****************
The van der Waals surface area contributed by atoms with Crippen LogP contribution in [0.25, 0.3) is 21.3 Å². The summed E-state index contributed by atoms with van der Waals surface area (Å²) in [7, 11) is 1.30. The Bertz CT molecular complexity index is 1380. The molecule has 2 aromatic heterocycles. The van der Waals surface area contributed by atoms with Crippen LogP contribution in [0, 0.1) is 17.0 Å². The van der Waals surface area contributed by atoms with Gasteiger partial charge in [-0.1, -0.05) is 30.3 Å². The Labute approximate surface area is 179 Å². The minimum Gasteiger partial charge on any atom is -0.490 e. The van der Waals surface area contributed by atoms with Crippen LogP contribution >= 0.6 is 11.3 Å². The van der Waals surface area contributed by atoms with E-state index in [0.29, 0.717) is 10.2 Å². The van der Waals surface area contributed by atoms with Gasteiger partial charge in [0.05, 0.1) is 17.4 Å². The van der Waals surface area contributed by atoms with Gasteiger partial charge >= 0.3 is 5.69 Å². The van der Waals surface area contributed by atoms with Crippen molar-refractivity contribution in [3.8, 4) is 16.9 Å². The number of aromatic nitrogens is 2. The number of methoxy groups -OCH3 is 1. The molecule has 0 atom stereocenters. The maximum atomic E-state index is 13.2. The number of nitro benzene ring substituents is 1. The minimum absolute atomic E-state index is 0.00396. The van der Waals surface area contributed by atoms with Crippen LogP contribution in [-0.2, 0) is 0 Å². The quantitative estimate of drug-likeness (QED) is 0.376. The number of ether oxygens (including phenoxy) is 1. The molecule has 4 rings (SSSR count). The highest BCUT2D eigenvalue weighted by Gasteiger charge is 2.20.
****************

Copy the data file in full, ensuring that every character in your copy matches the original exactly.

The van der Waals surface area contributed by atoms with Crippen LogP contribution in [0.25, 0.3) is 21.3 Å². The summed E-state index contributed by atoms with van der Waals surface area (Å²) in [7, 11) is 1.30. The Bertz CT molecular complexity index is 1380. The molecule has 2 aromatic heterocycles. The van der Waals surface area contributed by atoms with Crippen LogP contribution in [0, 0.1) is 17.0 Å². The van der Waals surface area contributed by atoms with Gasteiger partial charge in [-0.1, -0.05) is 30.3 Å². The Labute approximate surface area is 179 Å². The minimum Gasteiger partial charge on any atom is -0.490 e. The van der Waals surface area contributed by atoms with Crippen LogP contribution >= 0.6 is 11.3 Å². The van der Waals surface area contributed by atoms with E-state index in [0.29, 0.717) is 10.2 Å². The van der Waals surface area contributed by atoms with Gasteiger partial charge in [0.05, 0.1) is 17.4 Å². The van der Waals surface area contributed by atoms with Gasteiger partial charge >= 0.3 is 5.69 Å². The van der Waals surface area contributed by atoms with Crippen molar-refractivity contribution in [3.8, 4) is 16.9 Å². The number of aromatic nitrogens is 2. The number of methoxy groups -OCH3 is 1. The molecule has 0 atom stereocenters. The maximum atomic E-state index is 13.2. The number of nitro benzene ring substituents is 1. The minimum absolute atomic E-state index is 0.00396. The van der Waals surface area contributed by atoms with Crippen LogP contribution in [-0.2, 0) is 0 Å². The quantitative estimate of drug-likeness (QED) is 0.376. The number of ether oxygens (including phenoxy) is 1. The molecule has 4 rings (SSSR count). The highest BCUT2D eigenvalue weighted by Gasteiger charge is 2.20.